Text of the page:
Shooting Himself in the Foot: How Jonathan Swift’s Satirical Genius Prevents Him from Changing the World

January 17, 2019 by Essay Writer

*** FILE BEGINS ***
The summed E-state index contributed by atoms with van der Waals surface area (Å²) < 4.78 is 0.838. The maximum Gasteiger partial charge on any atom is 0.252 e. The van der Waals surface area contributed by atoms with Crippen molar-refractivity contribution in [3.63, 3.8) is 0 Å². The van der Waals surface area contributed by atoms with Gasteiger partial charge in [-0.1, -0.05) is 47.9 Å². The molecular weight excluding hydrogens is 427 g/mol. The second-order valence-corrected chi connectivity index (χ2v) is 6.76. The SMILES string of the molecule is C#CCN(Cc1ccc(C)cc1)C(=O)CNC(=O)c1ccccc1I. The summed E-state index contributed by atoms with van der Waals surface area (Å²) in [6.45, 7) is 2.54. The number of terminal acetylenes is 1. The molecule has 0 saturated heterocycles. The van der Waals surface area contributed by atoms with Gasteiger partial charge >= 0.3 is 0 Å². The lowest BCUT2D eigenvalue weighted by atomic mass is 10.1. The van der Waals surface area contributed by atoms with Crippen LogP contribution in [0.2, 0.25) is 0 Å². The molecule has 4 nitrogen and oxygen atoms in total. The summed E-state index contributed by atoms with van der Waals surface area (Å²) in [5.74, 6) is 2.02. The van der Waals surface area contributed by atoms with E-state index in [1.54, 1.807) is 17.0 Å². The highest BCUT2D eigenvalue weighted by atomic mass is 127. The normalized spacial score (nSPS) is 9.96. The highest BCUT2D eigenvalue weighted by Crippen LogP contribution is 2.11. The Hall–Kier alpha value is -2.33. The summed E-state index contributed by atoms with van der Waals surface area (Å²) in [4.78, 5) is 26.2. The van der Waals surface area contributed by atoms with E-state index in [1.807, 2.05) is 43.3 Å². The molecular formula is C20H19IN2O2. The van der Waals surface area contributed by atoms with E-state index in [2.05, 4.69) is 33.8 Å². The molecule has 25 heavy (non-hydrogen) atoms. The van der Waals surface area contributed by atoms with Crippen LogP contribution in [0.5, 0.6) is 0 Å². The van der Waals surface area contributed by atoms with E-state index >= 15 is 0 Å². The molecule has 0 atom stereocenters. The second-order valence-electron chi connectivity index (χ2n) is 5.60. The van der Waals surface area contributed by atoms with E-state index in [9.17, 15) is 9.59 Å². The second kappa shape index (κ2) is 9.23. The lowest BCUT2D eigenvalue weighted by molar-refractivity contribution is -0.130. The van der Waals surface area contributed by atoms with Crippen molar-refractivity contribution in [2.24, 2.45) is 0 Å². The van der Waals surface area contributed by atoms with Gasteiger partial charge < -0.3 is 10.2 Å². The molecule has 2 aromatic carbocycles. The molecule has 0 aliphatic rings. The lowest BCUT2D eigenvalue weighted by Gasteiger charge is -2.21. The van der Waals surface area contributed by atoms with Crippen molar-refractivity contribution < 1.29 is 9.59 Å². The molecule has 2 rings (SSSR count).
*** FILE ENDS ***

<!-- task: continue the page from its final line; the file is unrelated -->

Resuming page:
Shooting Himself in the Foot: How Jonathan Swift’s Satirical Genius Prevents Him from Changing the World”Satyr is a sort of glass, wherein beholders do generally discover everybody’s Face but their Own; which is the chief Reason for the kind of Reception it meets in the World, and that so very few are offended with it.”-Jonathan SwiftSatire has had a long and illustrious history as the medium for intellectuals who find human society lacking. Vexed by human folly and vice, satirists employ sarcasm, wit, and irony to reveal the faults of the world in the hopes of inducing change. One of the most noted satirists of all time, Jonathan Swift, aimed to do just this with his work, Gulliver’s Travels. Throughout his lifetime, Swift was an active politician and clergyman, devoting much of his energy and writings to social issues. Although he was by no means a revolutionary, he hoped that his novel would “wonderfully mend the World” (Swift 14) and at the very least convince more people to adopt his ideas.History tells us that despite Swift’s intentions, his story did not have as great an effect as he wanted . Certainly it was a controversial book that was simultaneously acclaimed, disparaged, and discussed extensively by both intellectuals and common folk. But it was not a work that inspired any major social or political change, at least not universally. Instead, hundreds of interpretations have accumulated over time about the meaning behind Gulliver’s Travels. Book IV alone has instigated endless scholarly debates and hypotheses. James Clifford recognizes these numerous interpretations and lists some of the many different takes on the Houyhnhnms of Book IV:1) a vision of prelapsarian perfection, unattainable by man…(2) an unattainable ideal which man should nevertheless strive to reach, (3) an ideal limited by Swift’s view of the nature of man…(5) mere absence of vice, (6) one of the two opposing sides of man’s nature, (7) pure reason, but not ideal, (8) cold, inhuman beings, lacking Christian benevolence…(12) Trojan horses designed to betray credulous mankind(90).Why does Gulliver’s Travels generate so many conflicting interpretations? And if Swift’s satire is as keen as it is reputed to be, why didn’t he become the Thomas Paine of his time? The problem lies in Swift’s own style of satire; its convoluted nature, complex narration, and layers of hidden meaning render it ineffectual as a change-effecting document. It provides anything but the clear ideals and tenets needed to attract a following large enough to have any effect on sociopolitical institutions.One of Swift’s most powerful, and therefore most baffling satiric devices is his use of Gulliver as the narrator of Gulliver’s Travels. What is it that makes this first-person narration such an interpretative nightmare? For one thing, it is unclear to what extent Gulliver represents Swift’s opinions and to what extent his character is distinct from Swift’s. Because Gulliver is an opinionated, colorful character with a detailed history different from Swift’s, it is easy to conclude that they are different people with different beliefs. However, there is much evidence to indicate that Gulliver and Swift share some ideas. For example, biographical evidence leads us to the conclusion that Gulliver’s denunciation of certain aspects of English government was a result of bitter feelings on the part of Swift. Swift, in his lifetime, spent much time working for the Tory party and had hoped to be rewarded with a deanery or a bishopric in England (Hunting 25). Instead, he was given a deanery in Dublin, most likely due to the interference of someone who didn’t appreciate Swift’s previous satirical jabs. As a result, Swift felt misused by the British political system, and vents these feelings through Gulliver, who says things like “Ministers of State…learn to excel in the three principal ingredients, of insolence, lying, and bribery” (Gulliver 303).If we could assume that Gulliver’s sentiments equaled Swift’s completely, it would be easier to discern the aim of Swift’s social criticism. However, it soon becomes obvious that Gulliver is not a verbatim spokesman for Swift. Rather, Gulliver’s opinions on English society and institutions are greatly exaggerated. He picks the very worst examples to represent groups as he talks with his master Houyhnhnm about lawyers, first Ministers, physicians, affairs of England, and the causes of war among the Princes of Europe. His tone in describing these features of English society is by no means neutral or indifferent. Consider, for example, his description of judges:[They are] picked out from the most dexterous lawyers who are grown old or lazy, and having been biassed [SIC] all their lives against truth and equity, lie under such a fatal necessity of favouring fraud, perjury, and oppression, that I have known several of them refuse a large bribe from the side where justice lay, rather than injure the Faculty by doing anything unbecoming their nature or their office(Swift 296).These strong words (“fraud,” “perjury,” “oppression,” “lazy”) and Gulliver’s apparent inclusion of all judges in his attack make it appear that Gulliver sees no redeeming qualities in judges and therefore has no tolerance for them.Did Swift really have such a severe opinion against judges? It is doubtful2E In fact, in a letter to Alexander Pope, Swift states that although he has “ever hated all Nations professions and Communityes…all [his] love is towards individualls for instance [he] hate[s] the tribe of Lawyers, but [he] love[s] Councellor such a one, Judge such a one for so with physicians” (Gulliver 14). Here, Swift indicates that he can maintain respect for an individual judge while disapproving of the profession in general. Gulliver, on the other hand, never makes a distinction between individuals and groups, and never professes a love of individuals. Further evidence that Swift did not have as hopeless or hateful a view of humans as Gulliver does is another letter to Alexander Pope, in which Swift states that he does “not hate Mankind, it is vous autres who hate them because you would have them reasonable Animals” (Swift 14). This is certainly in opposition to Gulliver’s sentiments regarding mankind at the end of the novel, as the sight of his family fills him “only with hatred, disgust, and contempt” (Gulliver 338) and the mere smell of human beings causes him to keep his “nose well-stopped with rue” (Gulliver 338). As C.J. Rawson states, “even if Swift is making a more moderate attack on mankind than Gulliver, Gulliver’s view hovers damagingly over it all…this indirection unsettles the reader, by denying him the solace of definite categories. It forbids the luxury of a well-defined stand, whether of resistance or of assent” (84). Swift evidently does not share all the same views as Gulliver, but because of Swift’s extensive use of exaggeration and our own lack of knowledge about many of Swift’s motivations, it becomes extremely difficult to determine what comes from Swift, what comes from Gulliver, and what is a mixture of both.Beyond being a distorted mouthpiece for Swift, Gulliver serves yet another purpose which complicates our analysis even further. He is a character of the story himself, and thus is just as much at risk of being satirized to represent human folly. We would like to feel a sense of trust in Gulliver as our narrator; unfortunately, his actions, especially towards the end of Book IV, become ridiculous and extreme, and because of this, we begin to suspect his opinions and perceptions. Gulliver is an absurd character throughout most of Book IV, as he tries to emulate the Houyhnhnms by adopting their neighing form of speech and endures second-class citizenship merely to remain in their society. It is mostly at the end of the story though, when Gulliver rejects his family’s love in disgust and spends all his time in the barn talking to his horses, that we begin doubt the wisdom, maturity, and reliability behind Gulliver’s character. Do we implicitly believe the views of someone who would willingly give up all remnants of his human past including a loving family to live among overly-rational, compassionless horses? Or does Swift intend us to see Gulliver as a ridiculous, contrary character and therefore to assume the opposite of everything he says? Our previous analysis of Gulliver’s and Swift’s relationship indicates that we can neither dismiss nor accept either of these ideas completely. Swift wants us to take some of what Gulliver says with a grain of salt but also to recognize some degree of truth in his other sentiments. However, we are not equipped with enough knowledge about Swift’s opinions to know when Swift is making fun of Gulliver and when Gulliver is speaking for Swift. Once again, Swift leaves us in a hazy, gray area through his extensive use of the narrator as a satiric tool.With this ambiguous oddball for our only source, we are then exposed to two strange, fantastic societies, both riddled with contradictions. How does Swift’s use of fantasy further complicate and conceal his message? Fantasy is an interesting genre in that on the surface it appears to be unrealistic or non-human, but in reality rarely avoids human conventions. Satirists can use the cover of fantasy to their advantage, by giving every unreal character a symbolic meaning intended to represent something of human society. In some ways, fantasy is the ideal forum for satirists, as they can freely criticize and make fun of the world without being accused of attacking human society. However, in the case of Gulliver’s Travels, these additional layers of symbolism make it even harder to determine meaning and cloud an already confusing narration.Gulliver’s voyage to Houyhnhnmland results in his encounter with two very different species: the intelligent, rational Houyhnhnms, and the dirty, uncivilized Yahoos. Already there are elements of juxtaposition at play, as Swift gives the Yahoos human form, while the rational creatures of the island resemble horses. What is the purpose of this juxtaposition? Do the Yahoos symbolize all that is immoral in humans, and the Houyhnhnms the opposite ideal? Are we supposed to feel sympathy for the species that resembles humans? Keeping in mind that Gulliver, our constant source for impressions and information about both groups, is biased, a look at both societies reveals that neither the Houyhnhnms nor the Yahoos are clear-cut symbols for one idea, but rather represent an amalgam of various different, and often contradictory, Swift sentiments.There are two conclusions that can be drawn about the Houyhnhnms and their significance: 1) they represent rationality and 2) Swift does not mean their society to be ideal. How do we know they represent rationality? Swift makes this explicit throughout all of Book IV, by statements such as “[The Houyhnhnms’] grand maxim is, to cultivate Reason, and to be wholly governed by it” (Gulliver 351). If there is one conclusion that can be drawn about Book IV, it is that the Houyhnhnms embody rationalism, although it is worthwhile to note, going back to Clifford’s quote, that even this has been disputed. But how can we assume then that Swift doesn’t endorse rationality? Unlike Swift’s feelings regarding political institutions, his stance on the Enlightenment idea of humans as magnificently rational creatures is quite clear. He states in a letter to Alexander Pope that he has got “Materials Towards a Treatis proving the falsity of that Definition animal rationale; and to show it should be only rationis capax” (Swift 14). In other words, he concedes that humans are capable of rational thought, but argues that they should not be defined by this rationality. In another discussion of reason, Swift maintains that “Although Reason were intended by Providence to govern our Passions…it seems that…God hath intended our Passions to prevail over Reason” (28). Since Swift certainly does not approve of over-rationalism and the Houyhnhnms are an overly-rational society, we are led to the conclusion that they are the very opposite of Swift’s ideal.Unfortunately, the one conclusion we can draw based on fairly concrete premises is then weakened by Swift himself. Once again, Swift complicates matters by developing the Houyhnhnm society so that it has good and bad characteristics, and thereby becomes a symbol for conflicting concepts. The Houyhnhnms never lie, being so honest that the word “lie” is not even in their vocabulary. Swift, being a clergyman, probably approved of honesty. Here is Houyhnhnm society embodying something Swift supports. But does Swift support the idea of marriage occurring without “courtship, love, presents, jointures, [or] settlements” (317), being based instead on a rational decision made by parents? Considering that Swift explicitly states that “no wise Man ever married from the Dictates of Reason” (28), we have to assume that he does not approve of the cold logic of Houyhnhnm marriages. To further confound our perception of Houyhnhnm society, we then learn that the Houyhnhnms never get sick, are healthy athletes, and esteem the qualities of friendship and benevolence above all else. These are generally qualities that contribute to the welfare of society. These good qualities combined with the less desirable Houyhnhnm institutions and traditions leave us with a messy array of contradictory symbols and ideas. If Swift had really wanted to convince people that humans are not, nor should be, rational animals, he would have done better creating a rational society with less admirable qualities and more undesirable institutions.An analysis of the Yahoos, the dirty, savage human animals, proves likewise confusing and ambiguous. Like the Houyhnhnms, it is unclear exactly what the Yahoos represent. Are they a symbol for man’s primitive tendencies? Do they represent the end product of years of oppression? Our quest for the meaning of the Yahoos is primarily inhibited by Gulliver’s biased narration. Since we can’t know precisely when Gulliver is speaking for Swift and when he is being himself, we can’t make any conclusions about what Swift intends with the Yahoos. Less direct interaction occurs between Gulliver and the Yahoos than with the Houyhnhnms, so we learn less about their society; most of the information we receive about them is through Gulliver’s prejudiced Houyhnhnm master. Although we are repulsed by them, the Yahoos are the closest characters to real humans, and this fact remains to confuse and baffle us with regards to Swift’s intent.Thus we reach an impasse, where Gulliver’s narration is a mixture of exaggerated Swift ideas and radical actions by Gulliver, where Houyhnhnm society is a mixture of over-rationalism and positive traits, and where the Yahoos act like animals but retain human form. Is there anyone who will argue that Gulliver’s Travels is a piece of cake to interpret and therefore a useful document for changing the world? Possibly. But whoever does will be hard put to find another person with the same interpretation and the same confidence in his or her understanding of Swift’s contentions. And one or two people will encounter many difficulties in attempting to change the world based on a satire whose meaning few can agree on.Swift might have known all along that his book was not to be as influential as he hoped. He probably realized that the qualities of satire that render it inoffensive to many people also render it ineffectual. He knew his audience was diverse, and that some of them would “be persuaded that Gulliver was a real person” (Watt 48) and therefore miss out on the hidden implications. Swift’s literary friends like Alexander Pope, on the other hand, would better be able to grasp the novel’s meaning. However, the intellectuals who were capable of delving into the subtleties of Swift’s satire were few in number. Because of the complexity of Swift’s satire, Gulliver’s Travels garnered a variety of reactions, few of which were either passionately affirmative or strongly condemning. The novel did not stir up the intense, long-lasting controversy that novels with social implications like Harriet Beecher Stowe’s Uncle Tom’s Cabin did; it did not prompt governmental reforms like Upton Sinclair’s The Jungle or Rachel Carson’s Silent Spring did. Is it perhaps, then, that the medium of satire in its very nature confounds the potential for the written word to enact social or political change? Not necessarily there is a whole genre of anti-war satires such as Joseph Heller’s Catch-22 and Kurt Vonnegut’s Slaughterhouse-Five that have greatly contributed to anti-war movements. But Jonathan Swift is considered one of the greatest satirists of all time, while Joseph Heller only receives nods for satirical ability. Strangely enough, the aspects of Swift’s satire that make it great, its twists and turns, its layers, and the confusion it creates in the reader, are essentially what render it powerless as a social or political tool. Swift avoids censure by many groups by disguising his real thoughts through layers of complex characters and narration, but through this his message is lost and readers are left only with a sense of conflicting ideas. This is not to say that Swift had no influence at all; there is no doubt that he provided a literary playground for centuries of scholars who recognize his genius. It is only the world that Swift hoped to mend which will not change itself to meet his hazy and veiled recommendations.